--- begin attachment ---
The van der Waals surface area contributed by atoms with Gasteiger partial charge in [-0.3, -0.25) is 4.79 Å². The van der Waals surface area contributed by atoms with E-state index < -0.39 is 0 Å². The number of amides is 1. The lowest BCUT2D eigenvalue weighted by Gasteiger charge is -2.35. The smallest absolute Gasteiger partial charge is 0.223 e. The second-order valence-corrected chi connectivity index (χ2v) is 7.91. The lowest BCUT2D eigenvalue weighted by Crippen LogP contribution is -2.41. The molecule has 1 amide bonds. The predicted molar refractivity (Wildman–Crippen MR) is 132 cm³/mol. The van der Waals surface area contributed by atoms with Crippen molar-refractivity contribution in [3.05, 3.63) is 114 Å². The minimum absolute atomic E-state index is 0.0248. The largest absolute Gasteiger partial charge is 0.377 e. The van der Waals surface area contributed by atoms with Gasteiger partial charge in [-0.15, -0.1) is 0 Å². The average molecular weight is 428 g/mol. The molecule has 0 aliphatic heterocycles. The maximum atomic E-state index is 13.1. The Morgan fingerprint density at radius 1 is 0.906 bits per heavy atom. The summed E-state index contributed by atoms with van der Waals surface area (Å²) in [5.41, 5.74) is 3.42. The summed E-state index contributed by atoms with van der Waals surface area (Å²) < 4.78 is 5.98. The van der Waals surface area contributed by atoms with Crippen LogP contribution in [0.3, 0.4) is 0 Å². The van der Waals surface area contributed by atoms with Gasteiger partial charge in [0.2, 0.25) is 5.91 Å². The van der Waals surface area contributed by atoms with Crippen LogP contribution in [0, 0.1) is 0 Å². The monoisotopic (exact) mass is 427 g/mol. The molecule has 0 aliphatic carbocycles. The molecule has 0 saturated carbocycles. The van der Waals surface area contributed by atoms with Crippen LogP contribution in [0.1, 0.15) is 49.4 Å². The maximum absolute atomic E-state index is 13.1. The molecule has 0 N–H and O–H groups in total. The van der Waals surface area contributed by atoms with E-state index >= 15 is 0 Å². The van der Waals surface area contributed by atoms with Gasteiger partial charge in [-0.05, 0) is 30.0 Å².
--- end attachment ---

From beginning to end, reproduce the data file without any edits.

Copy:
The van der Waals surface area contributed by atoms with Gasteiger partial charge in [-0.3, -0.25) is 4.79 Å². The van der Waals surface area contributed by atoms with E-state index < -0.39 is 0 Å². The number of amides is 1. The lowest BCUT2D eigenvalue weighted by Gasteiger charge is -2.35. The smallest absolute Gasteiger partial charge is 0.223 e. The second-order valence-corrected chi connectivity index (χ2v) is 7.91. The lowest BCUT2D eigenvalue weighted by Crippen LogP contribution is -2.41. The molecule has 1 amide bonds. The predicted molar refractivity (Wildman–Crippen MR) is 132 cm³/mol. The van der Waals surface area contributed by atoms with Crippen molar-refractivity contribution in [3.05, 3.63) is 114 Å². The minimum absolute atomic E-state index is 0.0248. The largest absolute Gasteiger partial charge is 0.377 e. The van der Waals surface area contributed by atoms with Gasteiger partial charge in [-0.15, -0.1) is 0 Å². The average molecular weight is 428 g/mol. The molecule has 0 aliphatic heterocycles. The maximum atomic E-state index is 13.1. The Morgan fingerprint density at radius 1 is 0.906 bits per heavy atom. The summed E-state index contributed by atoms with van der Waals surface area (Å²) in [5.41, 5.74) is 3.42. The summed E-state index contributed by atoms with van der Waals surface area (Å²) < 4.78 is 5.98. The van der Waals surface area contributed by atoms with Crippen LogP contribution in [0.3, 0.4) is 0 Å². The van der Waals surface area contributed by atoms with Gasteiger partial charge in [0.2, 0.25) is 5.91 Å². The van der Waals surface area contributed by atoms with Crippen LogP contribution in [0, 0.1) is 0 Å². The monoisotopic (exact) mass is 427 g/mol. The molecule has 0 aliphatic carbocycles. The molecule has 0 saturated carbocycles. The van der Waals surface area contributed by atoms with Crippen LogP contribution in [0.1, 0.15) is 49.4 Å². The maximum absolute atomic E-state index is 13.1. The molecule has 0 N–H and O–H groups in total. The van der Waals surface area contributed by atoms with E-state index >= 15 is 0 Å². The van der Waals surface area contributed by atoms with Gasteiger partial charge in [-0.05, 0) is 30.0 Å².